As reported in last week’s Free Press, WSR has warned 43 out of the 45 members of its permanent staff that they risked being made redundant in the next two months due to the railway’s closure from the coronavirus.
This week, Minehead Rail Link Group chairman Alex de Mendoza said: “Without radical changes and a fresh approach there doesn’t realistically seem much hope of the line clinging on for long. Now it is unable to operate any service at all and its very survival is in question.”
The group is pressing for a ‘community’ diesel train service between Minehead and Taunton, preferably operated by First Group, which would extend some of its Cardiff, Bristol and Taunton services on to Minehead.
Mr de Mendoza added: “Only by the provision of a commercial socially-inclusive train service to Taunton will the line have a long term future.
“At the moment, because the line is not considered to be providing a public transport service, it has no protection from collapse and nor does it receive any contractual Government support.
“In September, a new three-year local rail contract begins with the Department of Transport – this could be a wonderful opportunity to get the WSR included in some way, if it was willing to bring a community rail service onto its route.”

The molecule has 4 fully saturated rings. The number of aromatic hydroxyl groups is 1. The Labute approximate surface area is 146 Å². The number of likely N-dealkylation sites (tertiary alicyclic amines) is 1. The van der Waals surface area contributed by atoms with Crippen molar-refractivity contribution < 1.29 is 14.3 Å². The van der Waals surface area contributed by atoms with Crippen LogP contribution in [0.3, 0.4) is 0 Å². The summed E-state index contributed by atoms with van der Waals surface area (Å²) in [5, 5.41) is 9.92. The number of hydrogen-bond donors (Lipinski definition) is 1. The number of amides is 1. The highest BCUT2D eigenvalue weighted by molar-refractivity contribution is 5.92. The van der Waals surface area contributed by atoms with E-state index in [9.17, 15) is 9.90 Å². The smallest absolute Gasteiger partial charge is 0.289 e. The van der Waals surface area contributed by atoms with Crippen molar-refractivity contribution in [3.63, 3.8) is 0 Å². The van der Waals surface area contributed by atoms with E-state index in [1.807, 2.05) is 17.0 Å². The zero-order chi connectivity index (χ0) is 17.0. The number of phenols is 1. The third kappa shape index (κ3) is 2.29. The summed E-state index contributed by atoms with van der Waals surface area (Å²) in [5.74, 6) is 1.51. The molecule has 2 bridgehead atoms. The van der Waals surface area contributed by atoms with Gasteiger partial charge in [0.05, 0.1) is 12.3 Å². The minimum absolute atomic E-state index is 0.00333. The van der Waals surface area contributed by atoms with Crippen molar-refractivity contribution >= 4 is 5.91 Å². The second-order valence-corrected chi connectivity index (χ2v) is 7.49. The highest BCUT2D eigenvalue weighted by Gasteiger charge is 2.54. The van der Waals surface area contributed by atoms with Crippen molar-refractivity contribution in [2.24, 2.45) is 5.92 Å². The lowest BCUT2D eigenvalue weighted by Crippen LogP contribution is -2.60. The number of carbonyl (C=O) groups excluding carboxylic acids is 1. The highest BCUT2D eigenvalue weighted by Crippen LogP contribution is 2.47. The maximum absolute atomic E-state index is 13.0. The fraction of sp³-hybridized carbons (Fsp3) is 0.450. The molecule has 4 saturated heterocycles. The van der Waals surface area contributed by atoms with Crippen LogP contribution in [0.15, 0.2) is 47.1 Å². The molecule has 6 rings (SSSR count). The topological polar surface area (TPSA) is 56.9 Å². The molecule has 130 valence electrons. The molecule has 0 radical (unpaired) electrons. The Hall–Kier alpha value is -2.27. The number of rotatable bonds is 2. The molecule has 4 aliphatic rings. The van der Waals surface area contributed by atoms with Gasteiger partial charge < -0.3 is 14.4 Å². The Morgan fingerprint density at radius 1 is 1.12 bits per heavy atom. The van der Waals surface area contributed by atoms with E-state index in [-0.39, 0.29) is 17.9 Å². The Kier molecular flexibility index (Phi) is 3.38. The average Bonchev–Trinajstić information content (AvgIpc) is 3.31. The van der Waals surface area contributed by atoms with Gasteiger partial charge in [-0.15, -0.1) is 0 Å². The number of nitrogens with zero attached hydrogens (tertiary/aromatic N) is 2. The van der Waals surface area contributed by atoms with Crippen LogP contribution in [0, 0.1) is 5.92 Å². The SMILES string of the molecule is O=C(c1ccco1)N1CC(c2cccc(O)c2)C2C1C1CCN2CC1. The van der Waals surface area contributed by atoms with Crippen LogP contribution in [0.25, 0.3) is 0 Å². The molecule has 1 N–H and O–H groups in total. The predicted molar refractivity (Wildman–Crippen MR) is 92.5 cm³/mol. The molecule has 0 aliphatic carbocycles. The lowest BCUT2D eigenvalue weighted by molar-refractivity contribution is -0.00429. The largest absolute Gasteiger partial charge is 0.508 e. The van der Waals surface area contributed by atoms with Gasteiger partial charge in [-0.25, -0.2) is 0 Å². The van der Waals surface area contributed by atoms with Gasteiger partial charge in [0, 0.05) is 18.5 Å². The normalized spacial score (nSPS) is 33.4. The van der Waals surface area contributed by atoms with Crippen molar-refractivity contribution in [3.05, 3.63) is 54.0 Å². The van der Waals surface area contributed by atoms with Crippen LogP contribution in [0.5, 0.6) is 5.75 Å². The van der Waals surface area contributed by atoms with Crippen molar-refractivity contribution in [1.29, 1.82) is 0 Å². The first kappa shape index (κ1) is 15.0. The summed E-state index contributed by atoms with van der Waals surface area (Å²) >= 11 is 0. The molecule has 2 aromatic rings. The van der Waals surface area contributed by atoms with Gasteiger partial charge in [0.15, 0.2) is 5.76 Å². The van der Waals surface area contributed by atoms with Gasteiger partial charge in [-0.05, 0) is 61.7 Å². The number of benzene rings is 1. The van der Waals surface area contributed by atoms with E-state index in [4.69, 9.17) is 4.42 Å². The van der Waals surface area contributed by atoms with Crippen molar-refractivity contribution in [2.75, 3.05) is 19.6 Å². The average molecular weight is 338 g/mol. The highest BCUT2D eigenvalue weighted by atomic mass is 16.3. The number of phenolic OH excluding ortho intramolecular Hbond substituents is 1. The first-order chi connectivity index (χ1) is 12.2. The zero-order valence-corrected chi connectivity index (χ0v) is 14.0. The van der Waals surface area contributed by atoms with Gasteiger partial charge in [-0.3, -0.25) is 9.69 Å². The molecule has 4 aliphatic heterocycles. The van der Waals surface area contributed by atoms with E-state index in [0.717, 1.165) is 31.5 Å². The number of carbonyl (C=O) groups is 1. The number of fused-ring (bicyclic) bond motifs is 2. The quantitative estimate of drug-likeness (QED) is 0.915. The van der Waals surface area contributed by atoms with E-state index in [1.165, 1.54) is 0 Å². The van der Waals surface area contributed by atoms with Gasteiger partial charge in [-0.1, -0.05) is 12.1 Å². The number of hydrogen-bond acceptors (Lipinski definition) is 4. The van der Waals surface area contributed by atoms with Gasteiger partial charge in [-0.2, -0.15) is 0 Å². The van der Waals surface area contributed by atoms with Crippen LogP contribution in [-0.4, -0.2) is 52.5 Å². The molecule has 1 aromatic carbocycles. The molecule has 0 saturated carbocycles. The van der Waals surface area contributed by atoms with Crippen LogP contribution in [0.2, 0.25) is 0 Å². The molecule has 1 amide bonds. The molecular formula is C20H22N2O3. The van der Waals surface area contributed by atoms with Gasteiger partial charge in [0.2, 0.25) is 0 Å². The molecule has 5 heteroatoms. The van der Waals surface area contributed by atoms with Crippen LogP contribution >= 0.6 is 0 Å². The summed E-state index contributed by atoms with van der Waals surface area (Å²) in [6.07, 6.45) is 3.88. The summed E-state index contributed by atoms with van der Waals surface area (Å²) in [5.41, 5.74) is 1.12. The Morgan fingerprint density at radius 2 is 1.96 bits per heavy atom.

This week, local MP Ian Liddell-Grainger called for “frank and meaningful” discussions on the railway’s future in the light of the company’s finances and the threat of possible redundancies.
“There needs to be a long and meaningful look at how the railway is run,” he said. “This is an issue which demands complete transparency on the part of the company, the local authorities, the tourism sector and all interested parties.”
The rail group’s publicity officer, David Latimer, said: “The railway has been run as a hobby, rather than as a professional business or as a public transport service and has left itself open to failure, as recent events have shown.
“The line has to become a service to the community by seeking to incorporate commercial services from Taunton, and it has to be run professionally as a business. That means simplification of operation, and the incorporation of modern technology to reduce the reliance on an unnecessarily large workforce, both salaried and volunteers.
“We desperately want the WSR to survive – but we don’t see how it can continue in its present form and, at the end of the day, a proper train service over the route, as part of the First Group contract, is the only way the line can have some form of statutory right to survival.”.
A WSR spokesman said this week that the redundancy notices to staff were in the event of a worst case scenario, and added: “We certainly don’t want to lose any of our skilled workforce if possible, but we have to be realistic.
“It is normal practice in crisis situations like this but has been dictated by the changed furlough regime which will carry on until October at a lower rate, with contributions expected from employers.
“We have to reduce costs to save the railway – and every other heritage line in the country is in the same boat right now. Despite all this, we remain positive that the WSR can and will survive.”